I’d like to thank everyone for joining me for the first-ever Opening Lines “Special Edition” column. Can you feel the excitement in the air? We’re just a few short days away from one of the most exciting events in sports, featuring the best from each conference facing off in an effort to earn the ultimate bragging rights for the 2010 season. A game where legends are made, dreams are crushed, legacies are decided and champions are made. I’m talking, of course, about the Pro Bowl.
The Pro Bowl is basically the league’s half-hearted attempt to engage fans by allowing them to vote for their favorite players to represent their conference in a meaningless game for a national television audience. It’s kinda like American Idol, except you couldn’t beat up nearly as many of the truly annoying contestants. The event is so prestigious, a few players choose to skip the event each year because it’s not worth the extra practice time and risk of injury just to get a free Hawaii vacation that they could afford ten times over from a single game check. But on the plus side, it actually allows players like 49ers MLB Patrick Willis to find out what it feels like to play football in January (yeah, I went there). And it gives the fans a chance to see all of the stars from New York Jets. Yep, aaalllllll three of them. Oh, did anyone mention the Patriots are sending seven to Hawaii? You can add that to your long list of disappointments this morning, Jets fans. You may have won one lousy playoff game, but you’re still just the annoying little step-sister of the AFC East who still can’t find a date to the prom. /end anti-Jets rant
It shouldn’t be a surprise that a number of bookmakers are actually offering odds on a meaningless game (for the record, the NFC is favored by 1.5 points). I certainly don’t blame them for trying to make money, but I do have to question the mindset of somebody who puts money on this game. If you’re betting money on a game that is made up entirely of players who haven’t played together, have nothing to play for, and actually have a serious financial and career interest to play at something less than a half-assed level so they don’t get hurt – you probably have a serious gambling problem. It reminds me of the guys who bust out of freeroll bar poker tournaments in the first 20 minutes and then immediately start looking for people who might want to play in a cash game for whatever loose change they might have in their pockets. Or pretty much anybody with a tattoo related to poker, for that matter (I’ve always wonder why it’s perfectly acceptable for guys to have playing cards inked on their bodies, and yet people make fun of the tasteful “Patriots ATS and the Over” tattoo on my left ankle … but I suppose that is a topic for a whole ‘nother column, right?).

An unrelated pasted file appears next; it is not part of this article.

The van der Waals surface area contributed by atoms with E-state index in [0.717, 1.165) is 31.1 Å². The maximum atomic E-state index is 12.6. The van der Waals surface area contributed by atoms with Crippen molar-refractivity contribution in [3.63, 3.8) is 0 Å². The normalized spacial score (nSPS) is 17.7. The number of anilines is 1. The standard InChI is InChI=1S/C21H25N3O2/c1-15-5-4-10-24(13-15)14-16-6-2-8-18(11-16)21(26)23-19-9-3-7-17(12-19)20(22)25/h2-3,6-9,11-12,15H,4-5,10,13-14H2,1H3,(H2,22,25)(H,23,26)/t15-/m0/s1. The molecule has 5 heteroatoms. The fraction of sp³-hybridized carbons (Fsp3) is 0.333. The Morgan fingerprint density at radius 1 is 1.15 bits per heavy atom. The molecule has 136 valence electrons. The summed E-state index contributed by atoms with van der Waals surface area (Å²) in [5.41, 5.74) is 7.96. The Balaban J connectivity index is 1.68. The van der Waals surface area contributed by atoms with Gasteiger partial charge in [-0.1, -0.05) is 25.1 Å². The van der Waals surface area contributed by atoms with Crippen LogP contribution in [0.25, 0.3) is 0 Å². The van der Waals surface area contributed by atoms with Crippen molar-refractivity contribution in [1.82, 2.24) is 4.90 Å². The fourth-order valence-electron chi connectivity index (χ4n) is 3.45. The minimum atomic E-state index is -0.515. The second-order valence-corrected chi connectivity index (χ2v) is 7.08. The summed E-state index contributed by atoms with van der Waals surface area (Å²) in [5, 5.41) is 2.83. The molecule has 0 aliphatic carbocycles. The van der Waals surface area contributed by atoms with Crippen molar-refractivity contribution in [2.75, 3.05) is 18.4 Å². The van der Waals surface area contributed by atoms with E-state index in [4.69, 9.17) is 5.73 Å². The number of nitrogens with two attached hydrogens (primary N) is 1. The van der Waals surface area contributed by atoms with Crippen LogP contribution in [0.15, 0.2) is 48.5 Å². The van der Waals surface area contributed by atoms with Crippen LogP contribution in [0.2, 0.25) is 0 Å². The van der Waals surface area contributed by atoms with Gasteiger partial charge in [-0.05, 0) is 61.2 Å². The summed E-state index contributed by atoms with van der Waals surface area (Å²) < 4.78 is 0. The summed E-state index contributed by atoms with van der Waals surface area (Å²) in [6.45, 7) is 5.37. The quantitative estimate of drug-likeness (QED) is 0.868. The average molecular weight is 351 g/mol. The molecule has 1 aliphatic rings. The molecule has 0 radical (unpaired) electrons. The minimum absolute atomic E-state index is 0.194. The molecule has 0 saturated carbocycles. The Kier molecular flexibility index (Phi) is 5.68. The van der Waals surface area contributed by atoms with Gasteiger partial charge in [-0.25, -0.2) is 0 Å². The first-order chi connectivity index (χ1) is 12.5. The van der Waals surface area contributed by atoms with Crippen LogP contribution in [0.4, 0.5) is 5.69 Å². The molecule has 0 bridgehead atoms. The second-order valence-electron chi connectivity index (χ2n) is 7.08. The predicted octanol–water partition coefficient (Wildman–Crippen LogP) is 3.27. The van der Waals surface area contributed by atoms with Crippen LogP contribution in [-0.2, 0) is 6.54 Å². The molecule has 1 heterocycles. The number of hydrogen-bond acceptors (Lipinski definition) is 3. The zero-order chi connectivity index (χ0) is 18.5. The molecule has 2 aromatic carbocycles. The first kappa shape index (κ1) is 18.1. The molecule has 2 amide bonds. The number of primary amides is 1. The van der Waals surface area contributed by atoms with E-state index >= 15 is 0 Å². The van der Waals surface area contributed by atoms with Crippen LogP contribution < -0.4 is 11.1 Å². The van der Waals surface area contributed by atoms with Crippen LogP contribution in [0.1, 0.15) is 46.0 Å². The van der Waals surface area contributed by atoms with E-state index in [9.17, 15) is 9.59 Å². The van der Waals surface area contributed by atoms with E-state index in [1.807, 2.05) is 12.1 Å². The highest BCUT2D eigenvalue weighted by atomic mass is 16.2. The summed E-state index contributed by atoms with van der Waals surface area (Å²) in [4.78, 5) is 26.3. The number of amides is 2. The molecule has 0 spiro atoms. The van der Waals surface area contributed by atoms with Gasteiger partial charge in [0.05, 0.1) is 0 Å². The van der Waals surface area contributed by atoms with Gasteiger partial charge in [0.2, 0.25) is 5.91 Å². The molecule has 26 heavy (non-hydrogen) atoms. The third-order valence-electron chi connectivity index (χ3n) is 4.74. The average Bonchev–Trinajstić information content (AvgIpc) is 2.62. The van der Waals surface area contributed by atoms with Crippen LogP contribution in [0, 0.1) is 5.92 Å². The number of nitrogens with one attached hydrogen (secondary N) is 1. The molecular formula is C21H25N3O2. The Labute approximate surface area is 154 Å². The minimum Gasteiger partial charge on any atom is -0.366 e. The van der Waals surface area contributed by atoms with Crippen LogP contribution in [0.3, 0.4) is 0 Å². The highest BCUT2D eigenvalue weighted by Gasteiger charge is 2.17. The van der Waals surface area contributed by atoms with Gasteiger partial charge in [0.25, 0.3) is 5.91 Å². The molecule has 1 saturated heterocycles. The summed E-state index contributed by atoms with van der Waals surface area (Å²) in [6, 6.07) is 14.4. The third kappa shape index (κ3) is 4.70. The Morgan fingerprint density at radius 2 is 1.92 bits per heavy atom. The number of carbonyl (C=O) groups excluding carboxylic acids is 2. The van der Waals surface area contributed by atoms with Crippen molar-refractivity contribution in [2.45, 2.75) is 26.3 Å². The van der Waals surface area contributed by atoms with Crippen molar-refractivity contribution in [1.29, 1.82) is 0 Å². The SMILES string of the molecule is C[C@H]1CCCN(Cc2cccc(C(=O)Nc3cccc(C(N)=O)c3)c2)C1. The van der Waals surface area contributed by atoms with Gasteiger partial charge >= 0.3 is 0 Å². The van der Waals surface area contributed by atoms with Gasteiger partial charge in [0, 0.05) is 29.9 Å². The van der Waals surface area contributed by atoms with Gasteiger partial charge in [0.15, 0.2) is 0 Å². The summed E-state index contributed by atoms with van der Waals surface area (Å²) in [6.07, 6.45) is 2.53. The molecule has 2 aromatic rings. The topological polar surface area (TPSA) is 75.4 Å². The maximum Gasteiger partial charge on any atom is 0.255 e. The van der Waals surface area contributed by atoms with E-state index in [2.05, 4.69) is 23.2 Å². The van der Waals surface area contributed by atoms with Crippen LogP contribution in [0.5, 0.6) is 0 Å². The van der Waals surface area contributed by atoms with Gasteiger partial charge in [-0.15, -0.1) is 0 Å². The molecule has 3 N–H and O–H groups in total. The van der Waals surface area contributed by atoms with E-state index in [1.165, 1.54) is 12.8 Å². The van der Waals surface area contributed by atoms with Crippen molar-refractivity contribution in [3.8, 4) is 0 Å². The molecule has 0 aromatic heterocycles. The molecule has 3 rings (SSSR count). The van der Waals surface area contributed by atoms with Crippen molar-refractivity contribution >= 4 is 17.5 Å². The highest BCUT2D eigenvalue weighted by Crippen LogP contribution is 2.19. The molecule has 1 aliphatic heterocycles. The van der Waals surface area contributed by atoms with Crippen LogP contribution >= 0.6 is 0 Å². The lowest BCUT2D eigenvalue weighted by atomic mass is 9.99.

In each edition of Opening Lines, I try to give four options for aspiring bettors. With that in mind, here are my four gambling recommendations for those of you who are interested in placing a wager on Sunday’s game, in order of their feasibility:
- Don’t bet any money on the Pro Bowl. Seriously. You’re better off betting on a game of pickup basketball among grade school kids you’ve never seen play. Use that money to go out to a nice dinner with the wife/girlfriend/significant other/random chick with very few redeeming qualities who looks lonely and painfully desperate at the bar. You can read the box scores from the Pro Bowl when you get home and thank heavens you didn’t have any action on that debacle. The Super Bowl is just a few more days away.
- If you absolutely cannot watch a football game without having some sort of action, bet the absolute least amount of money it will take to make the game interesting. After the game, considering contacting Gamblers Anonymous by calling (213) 386-8789. When you’re connected with an operator, be sure to mention that you just bet money on the Pro Bowl so they get an adequate handle on the deep level of your addiction. They might make a house call for that sort of thing. I’m not sure.
- Bet on the under. I don’t know what the over/under will be, but it’ll probably be in the 60s. Since only 1/3 of players are actually putting forth any discernible effort on a given play, the two Pro Bowl teams typically combine for roughly a gajillion points. However, the two times Belichick has coached the Pro Bowl, the defense has actually made an effort. I think the hoodie scares people straight. They should have him talk to convicts in the offseason to lower the recidivism rate or something. Oh wait, the Jets already have a coach under contract. ZING!
- If you absolutely must pick a team and place a standard-sized bet, take the points. The NFC had a ton of roster turnover this week because of injuries and Green Bay’s Super Bowl berth, so half of their roster will be guys who just found out about their selection this week. The other half of the NFC roster is made up of players from teams that haven’t played since shortly after Christmas (I’m looking at you, Cowboys). Plus Belichick has a perfect 2-0 record as a coach in the Pro Bowl (I’m sure they’ll put that somewhere near the top of his Hall of Fame introduction). And who knows, a few of those AFC defenders might be auditioning for a job. Hey, a man can dream, can’t he?